I've been doing some research on 1928, the year the poem The Wild Party was written, and the year we're setting New Line Theatre's production of The Wild Party, to help our actors and designers. Here's some of what I found out...
In 1928, the average cost of a house is $2,500, a car costs $300, gas is 21 cents a gallon, and a loaf of bread costs 5 cents.
At least 1,565 people die in 1928 from drinking bad bootleg liquor, hundreds are blinded, and many are murdered in the bootlegger wars. Federal agents arrest more than 75,000 people a year for violating Prohibition.
1928 marks the first appearance of CBS, Peter Pan peanut butter, Rice Krispies, adhesive tape, shredded wheat, Philco radios, Mickey Mouse, penicillin, the Oscars, and Double Bubble bubblegum, and the book Lady Chatterly’s Lover is banned in the US and UK.
Calvin Coolidge is President, but later this year, Herbert Hoover will beat Al Smith in the Presidential election. Hoover campaigns on “rugged individualism” (hmmm... that sounds familiar...) and will take us right into the Depression (by doing many of the things Republicans are advocating today)…
Walt Disney opens Steamboat Willie, the first cartoon with sound. Charlie Chaplin says publicly, “Moving pictures need sound as much as Beethoven symphonies need lyrics.”
In 1928, vaudeville (where several of these characters work) is at the height of its popularity, and an estimated 2 million people daily attend performances given at the approximately 1000 vaudeville theatres in the U.S. The Palace Theater in New York City is the leading theatre on the vaudeville circuit, and to appear there is the aspiration of every vaudeville performer. The star performers, or "headliners," included the singers Nora Bayes and Eva Tanguay, the comedians Eddie Cantor and W. C. Fields, and the comedy duo of Weber and Fields. Not only American but also foreign performers appear in American vaudeville houses, including the Scottish singer-comedian Sir Harry Lauder, the French singer Yvette Guilbert and the French actor Sarah Bernhardt.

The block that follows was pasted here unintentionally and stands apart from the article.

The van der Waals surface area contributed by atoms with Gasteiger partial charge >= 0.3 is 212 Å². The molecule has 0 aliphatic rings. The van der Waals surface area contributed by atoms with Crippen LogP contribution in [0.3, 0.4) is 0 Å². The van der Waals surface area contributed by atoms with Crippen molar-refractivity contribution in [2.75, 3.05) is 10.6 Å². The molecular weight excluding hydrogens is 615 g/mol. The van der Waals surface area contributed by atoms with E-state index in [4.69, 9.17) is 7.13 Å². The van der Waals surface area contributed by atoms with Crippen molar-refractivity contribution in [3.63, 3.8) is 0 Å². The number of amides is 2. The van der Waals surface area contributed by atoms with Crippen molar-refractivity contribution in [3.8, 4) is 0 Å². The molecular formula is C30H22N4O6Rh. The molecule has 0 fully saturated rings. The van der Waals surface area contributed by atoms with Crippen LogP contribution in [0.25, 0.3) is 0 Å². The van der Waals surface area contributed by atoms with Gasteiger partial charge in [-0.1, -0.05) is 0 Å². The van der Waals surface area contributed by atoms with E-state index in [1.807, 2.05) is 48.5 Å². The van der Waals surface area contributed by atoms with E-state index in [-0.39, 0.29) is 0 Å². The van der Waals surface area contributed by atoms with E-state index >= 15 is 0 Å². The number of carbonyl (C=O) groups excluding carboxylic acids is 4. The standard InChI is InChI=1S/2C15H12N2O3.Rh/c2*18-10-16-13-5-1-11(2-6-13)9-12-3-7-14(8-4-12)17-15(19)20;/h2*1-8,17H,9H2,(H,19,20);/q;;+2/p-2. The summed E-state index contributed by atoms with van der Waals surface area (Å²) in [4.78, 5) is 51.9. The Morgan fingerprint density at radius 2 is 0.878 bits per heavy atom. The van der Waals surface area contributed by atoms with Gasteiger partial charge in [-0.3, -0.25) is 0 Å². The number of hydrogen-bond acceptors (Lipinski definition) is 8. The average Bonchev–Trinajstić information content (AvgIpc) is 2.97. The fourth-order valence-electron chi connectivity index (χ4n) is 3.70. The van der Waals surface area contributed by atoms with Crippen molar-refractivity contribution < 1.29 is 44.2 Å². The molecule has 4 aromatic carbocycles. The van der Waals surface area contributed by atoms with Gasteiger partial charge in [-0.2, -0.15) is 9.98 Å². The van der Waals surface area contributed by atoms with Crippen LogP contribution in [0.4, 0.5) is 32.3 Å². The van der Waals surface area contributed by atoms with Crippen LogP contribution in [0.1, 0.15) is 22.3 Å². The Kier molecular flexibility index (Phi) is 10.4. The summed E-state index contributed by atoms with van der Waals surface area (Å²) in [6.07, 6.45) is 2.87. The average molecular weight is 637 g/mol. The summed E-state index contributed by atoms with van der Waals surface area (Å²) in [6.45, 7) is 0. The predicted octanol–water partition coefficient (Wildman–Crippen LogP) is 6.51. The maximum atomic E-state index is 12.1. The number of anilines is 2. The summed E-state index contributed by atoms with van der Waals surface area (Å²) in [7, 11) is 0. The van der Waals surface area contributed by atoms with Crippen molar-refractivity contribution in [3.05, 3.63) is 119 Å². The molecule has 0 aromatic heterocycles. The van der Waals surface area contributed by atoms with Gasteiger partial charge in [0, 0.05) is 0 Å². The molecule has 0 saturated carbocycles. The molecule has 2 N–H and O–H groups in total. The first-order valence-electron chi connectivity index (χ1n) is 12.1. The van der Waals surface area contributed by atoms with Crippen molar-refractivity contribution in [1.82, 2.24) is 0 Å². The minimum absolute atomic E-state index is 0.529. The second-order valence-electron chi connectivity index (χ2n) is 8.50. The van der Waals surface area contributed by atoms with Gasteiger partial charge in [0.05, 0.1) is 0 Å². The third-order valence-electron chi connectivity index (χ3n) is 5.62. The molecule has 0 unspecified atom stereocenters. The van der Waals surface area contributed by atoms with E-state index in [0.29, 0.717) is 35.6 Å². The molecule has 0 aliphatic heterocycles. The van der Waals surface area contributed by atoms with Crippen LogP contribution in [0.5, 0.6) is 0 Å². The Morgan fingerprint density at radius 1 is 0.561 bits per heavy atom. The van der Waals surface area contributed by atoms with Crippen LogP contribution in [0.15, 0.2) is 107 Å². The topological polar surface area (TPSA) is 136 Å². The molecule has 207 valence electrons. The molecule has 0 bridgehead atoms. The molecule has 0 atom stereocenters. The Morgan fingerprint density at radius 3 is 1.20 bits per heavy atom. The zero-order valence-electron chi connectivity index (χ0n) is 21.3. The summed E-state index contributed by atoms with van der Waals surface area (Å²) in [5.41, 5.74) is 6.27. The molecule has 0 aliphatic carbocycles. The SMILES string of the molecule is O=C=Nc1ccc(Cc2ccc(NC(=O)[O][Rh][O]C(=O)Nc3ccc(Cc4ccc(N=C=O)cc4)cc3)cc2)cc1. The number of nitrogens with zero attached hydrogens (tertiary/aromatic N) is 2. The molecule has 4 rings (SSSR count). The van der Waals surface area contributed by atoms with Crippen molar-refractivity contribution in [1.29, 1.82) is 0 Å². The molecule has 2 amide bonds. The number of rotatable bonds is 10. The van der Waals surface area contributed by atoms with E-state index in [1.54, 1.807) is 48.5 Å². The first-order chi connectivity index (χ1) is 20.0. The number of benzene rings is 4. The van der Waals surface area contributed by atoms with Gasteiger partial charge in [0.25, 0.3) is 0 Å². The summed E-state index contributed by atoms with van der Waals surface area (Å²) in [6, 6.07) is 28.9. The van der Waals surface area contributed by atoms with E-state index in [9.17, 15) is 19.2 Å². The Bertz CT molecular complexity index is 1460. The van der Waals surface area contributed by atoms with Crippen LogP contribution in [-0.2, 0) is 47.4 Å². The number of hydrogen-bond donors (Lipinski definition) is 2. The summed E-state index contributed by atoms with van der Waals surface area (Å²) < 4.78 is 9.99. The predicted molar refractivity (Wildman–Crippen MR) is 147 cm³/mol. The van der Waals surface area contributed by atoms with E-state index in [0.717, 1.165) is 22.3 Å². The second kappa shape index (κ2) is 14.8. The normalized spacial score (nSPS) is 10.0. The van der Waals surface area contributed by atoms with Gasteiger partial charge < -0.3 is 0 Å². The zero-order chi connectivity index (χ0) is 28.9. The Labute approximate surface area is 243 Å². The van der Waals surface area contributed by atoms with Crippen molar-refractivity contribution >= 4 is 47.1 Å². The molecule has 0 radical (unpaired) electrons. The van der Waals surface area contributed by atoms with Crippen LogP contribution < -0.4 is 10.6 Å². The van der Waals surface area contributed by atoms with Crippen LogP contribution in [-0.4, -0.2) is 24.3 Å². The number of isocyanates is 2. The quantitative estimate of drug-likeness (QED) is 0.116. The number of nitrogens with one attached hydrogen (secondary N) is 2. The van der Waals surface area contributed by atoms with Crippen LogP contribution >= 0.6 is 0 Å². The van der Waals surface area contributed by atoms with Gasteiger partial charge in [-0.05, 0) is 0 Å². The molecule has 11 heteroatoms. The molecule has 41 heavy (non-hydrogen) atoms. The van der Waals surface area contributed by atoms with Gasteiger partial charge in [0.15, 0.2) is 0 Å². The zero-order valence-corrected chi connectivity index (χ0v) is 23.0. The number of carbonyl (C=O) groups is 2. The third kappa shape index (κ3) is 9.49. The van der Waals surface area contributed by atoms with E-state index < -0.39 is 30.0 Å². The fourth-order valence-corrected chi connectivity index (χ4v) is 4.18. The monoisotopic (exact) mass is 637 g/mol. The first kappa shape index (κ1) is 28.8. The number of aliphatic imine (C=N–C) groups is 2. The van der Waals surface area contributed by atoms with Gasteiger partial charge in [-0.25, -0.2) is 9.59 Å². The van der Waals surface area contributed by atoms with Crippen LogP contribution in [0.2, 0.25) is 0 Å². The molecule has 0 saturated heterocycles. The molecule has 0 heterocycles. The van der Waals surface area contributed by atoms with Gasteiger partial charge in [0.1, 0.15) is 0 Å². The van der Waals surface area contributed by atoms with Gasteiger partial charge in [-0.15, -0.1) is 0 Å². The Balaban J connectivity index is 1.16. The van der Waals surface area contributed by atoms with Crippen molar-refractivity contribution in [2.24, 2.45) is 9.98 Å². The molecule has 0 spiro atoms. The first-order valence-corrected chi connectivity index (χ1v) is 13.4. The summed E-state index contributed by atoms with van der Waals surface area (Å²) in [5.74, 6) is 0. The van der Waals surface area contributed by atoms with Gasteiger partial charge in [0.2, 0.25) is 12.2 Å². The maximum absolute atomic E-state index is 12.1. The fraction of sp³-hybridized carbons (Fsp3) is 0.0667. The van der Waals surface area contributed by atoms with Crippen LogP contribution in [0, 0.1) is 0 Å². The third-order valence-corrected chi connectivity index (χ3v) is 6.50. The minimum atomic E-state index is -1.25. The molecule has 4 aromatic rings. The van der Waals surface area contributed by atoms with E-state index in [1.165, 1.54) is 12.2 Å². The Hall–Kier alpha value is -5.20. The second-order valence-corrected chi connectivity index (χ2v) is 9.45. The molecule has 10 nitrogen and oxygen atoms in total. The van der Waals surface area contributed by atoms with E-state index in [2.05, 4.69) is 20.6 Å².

Popular Songs include “You’re the Cream in My Coffee,” “Button Up Your Overcoat,” “Makin’ Whoopee,” “I Can’t Give You Anything But Love,” “Short’nin’ Bread,” “Stout-Hearted Men”
Popular musicians include Benny Goodman, Gene Krupa, Fats Waller, Duke Ellington, Count Basie, Cab Calloway, and Rudy Vallee.
On Broadway, audiences were seeing Strange Interlude by Eugene O’Neill (which won the Pulitzer Prize for Drama), The Front Page by Ben Hecht and Charles MacArthur, and still running, the popular Abie’s Irish Rose (which St. Louis' own Act Inc. will be producing this summer). Forty-three new musicals open on Broadway in 1928, including Oh Kay!, Rosalie, The Three Musketeers, Greenwich Village Follies, Present Arms, Blackbirds of 1928, George White’s Scandals, Earl Carroll’s Vanities, The New Moon, Hold Everything, Animal Crackers, Treasure Girl, Whoopee, and others. Still running from the previous season are Rio Rita, Hit the Deck!, Good News, A Connecticut Yankee, Artists and Models, Funny Face, and Show Boat.
What a wild time to live in America (particularly in a big city)! It's just a year before the Great Depression. Vaudeville is at its peak. Television has been invented but most people won't see it for decades yet. As one of the books I'm reading put it, this was a time when our country was finally throwing off the social and sexual conventions of the Victorian Age and America was becoming truly Modern for the first time.
Long Live the Musical!